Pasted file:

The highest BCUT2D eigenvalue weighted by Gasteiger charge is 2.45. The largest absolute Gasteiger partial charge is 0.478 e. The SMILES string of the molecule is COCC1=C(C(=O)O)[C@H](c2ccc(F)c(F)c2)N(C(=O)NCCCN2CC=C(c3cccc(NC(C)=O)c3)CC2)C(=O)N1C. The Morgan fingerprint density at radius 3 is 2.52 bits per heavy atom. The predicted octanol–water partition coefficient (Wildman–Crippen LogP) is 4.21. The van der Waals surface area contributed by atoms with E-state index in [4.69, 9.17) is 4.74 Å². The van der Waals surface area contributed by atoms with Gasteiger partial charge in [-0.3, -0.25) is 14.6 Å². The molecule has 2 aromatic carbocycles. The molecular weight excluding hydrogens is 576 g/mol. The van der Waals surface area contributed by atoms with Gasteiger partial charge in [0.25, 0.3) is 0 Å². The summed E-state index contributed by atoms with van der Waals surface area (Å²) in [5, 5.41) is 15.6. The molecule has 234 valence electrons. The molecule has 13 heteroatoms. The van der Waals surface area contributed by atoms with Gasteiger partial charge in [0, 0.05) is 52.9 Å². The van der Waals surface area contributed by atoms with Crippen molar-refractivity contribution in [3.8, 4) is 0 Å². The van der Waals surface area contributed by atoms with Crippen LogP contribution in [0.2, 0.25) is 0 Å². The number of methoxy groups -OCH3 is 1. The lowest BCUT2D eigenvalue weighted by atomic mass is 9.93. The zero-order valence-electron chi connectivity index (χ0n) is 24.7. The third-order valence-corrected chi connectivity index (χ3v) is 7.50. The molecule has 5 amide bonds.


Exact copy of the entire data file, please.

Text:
The highest BCUT2D eigenvalue weighted by Gasteiger charge is 2.45. The largest absolute Gasteiger partial charge is 0.478 e. The SMILES string of the molecule is COCC1=C(C(=O)O)[C@H](c2ccc(F)c(F)c2)N(C(=O)NCCCN2CC=C(c3cccc(NC(C)=O)c3)CC2)C(=O)N1C. The Morgan fingerprint density at radius 3 is 2.52 bits per heavy atom. The predicted octanol–water partition coefficient (Wildman–Crippen LogP) is 4.21. The van der Waals surface area contributed by atoms with E-state index in [4.69, 9.17) is 4.74 Å². The van der Waals surface area contributed by atoms with Gasteiger partial charge in [-0.3, -0.25) is 14.6 Å². The molecule has 2 aromatic carbocycles. The molecular weight excluding hydrogens is 576 g/mol. The van der Waals surface area contributed by atoms with Gasteiger partial charge in [0.25, 0.3) is 0 Å². The summed E-state index contributed by atoms with van der Waals surface area (Å²) in [5, 5.41) is 15.6. The molecule has 234 valence electrons. The molecule has 13 heteroatoms. The van der Waals surface area contributed by atoms with Gasteiger partial charge in [0, 0.05) is 52.9 Å². The van der Waals surface area contributed by atoms with Crippen molar-refractivity contribution in [3.8, 4) is 0 Å². The van der Waals surface area contributed by atoms with Crippen LogP contribution in [0.2, 0.25) is 0 Å². The number of methoxy groups -OCH3 is 1. The lowest BCUT2D eigenvalue weighted by atomic mass is 9.93. The zero-order valence-electron chi connectivity index (χ0n) is 24.7. The third-order valence-corrected chi connectivity index (χ3v) is 7.50. The molecule has 5 amide bonds.